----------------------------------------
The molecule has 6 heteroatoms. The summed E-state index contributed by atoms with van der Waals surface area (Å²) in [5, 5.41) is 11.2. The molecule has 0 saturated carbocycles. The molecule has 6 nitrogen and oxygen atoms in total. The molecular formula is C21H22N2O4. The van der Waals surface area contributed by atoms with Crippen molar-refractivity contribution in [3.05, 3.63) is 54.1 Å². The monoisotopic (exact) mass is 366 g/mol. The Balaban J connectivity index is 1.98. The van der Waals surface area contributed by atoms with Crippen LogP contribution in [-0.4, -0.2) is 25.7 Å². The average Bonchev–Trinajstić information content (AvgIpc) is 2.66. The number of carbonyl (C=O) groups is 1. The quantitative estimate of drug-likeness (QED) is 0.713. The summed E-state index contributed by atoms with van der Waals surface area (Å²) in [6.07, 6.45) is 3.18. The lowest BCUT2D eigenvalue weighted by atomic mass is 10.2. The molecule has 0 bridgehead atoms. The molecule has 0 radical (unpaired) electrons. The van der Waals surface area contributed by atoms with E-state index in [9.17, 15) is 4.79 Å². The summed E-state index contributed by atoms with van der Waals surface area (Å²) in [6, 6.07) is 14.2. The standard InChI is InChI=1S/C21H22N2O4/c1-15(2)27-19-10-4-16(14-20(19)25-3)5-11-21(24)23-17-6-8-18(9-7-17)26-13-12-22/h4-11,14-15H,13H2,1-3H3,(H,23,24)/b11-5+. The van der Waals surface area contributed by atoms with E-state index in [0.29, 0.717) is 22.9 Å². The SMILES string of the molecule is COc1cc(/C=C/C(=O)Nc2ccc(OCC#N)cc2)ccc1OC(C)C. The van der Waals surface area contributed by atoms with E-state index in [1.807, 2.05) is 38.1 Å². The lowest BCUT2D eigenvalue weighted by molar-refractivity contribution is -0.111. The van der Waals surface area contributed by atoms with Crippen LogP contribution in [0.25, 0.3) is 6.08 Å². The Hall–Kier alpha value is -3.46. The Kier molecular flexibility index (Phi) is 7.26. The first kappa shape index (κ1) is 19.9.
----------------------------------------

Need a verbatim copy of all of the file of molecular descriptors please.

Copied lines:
The molecule has 6 heteroatoms. The summed E-state index contributed by atoms with van der Waals surface area (Å²) in [5, 5.41) is 11.2. The molecule has 0 saturated carbocycles. The molecule has 6 nitrogen and oxygen atoms in total. The molecular formula is C21H22N2O4. The van der Waals surface area contributed by atoms with Crippen molar-refractivity contribution in [3.05, 3.63) is 54.1 Å². The monoisotopic (exact) mass is 366 g/mol. The Balaban J connectivity index is 1.98. The van der Waals surface area contributed by atoms with Crippen LogP contribution in [-0.4, -0.2) is 25.7 Å². The average Bonchev–Trinajstić information content (AvgIpc) is 2.66. The number of carbonyl (C=O) groups is 1. The quantitative estimate of drug-likeness (QED) is 0.713. The summed E-state index contributed by atoms with van der Waals surface area (Å²) in [6.07, 6.45) is 3.18. The lowest BCUT2D eigenvalue weighted by atomic mass is 10.2. The molecule has 0 bridgehead atoms. The molecule has 0 radical (unpaired) electrons. The van der Waals surface area contributed by atoms with E-state index in [9.17, 15) is 4.79 Å². The summed E-state index contributed by atoms with van der Waals surface area (Å²) in [6, 6.07) is 14.2. The standard InChI is InChI=1S/C21H22N2O4/c1-15(2)27-19-10-4-16(14-20(19)25-3)5-11-21(24)23-17-6-8-18(9-7-17)26-13-12-22/h4-11,14-15H,13H2,1-3H3,(H,23,24)/b11-5+. The van der Waals surface area contributed by atoms with E-state index in [0.29, 0.717) is 22.9 Å². The SMILES string of the molecule is COc1cc(/C=C/C(=O)Nc2ccc(OCC#N)cc2)ccc1OC(C)C. The van der Waals surface area contributed by atoms with E-state index in [1.807, 2.05) is 38.1 Å². The lowest BCUT2D eigenvalue weighted by molar-refractivity contribution is -0.111. The van der Waals surface area contributed by atoms with Crippen LogP contribution in [0.25, 0.3) is 6.08 Å². The Hall–Kier alpha value is -3.46. The Kier molecular flexibility index (Phi) is 7.26. The first kappa shape index (κ1) is 19.9.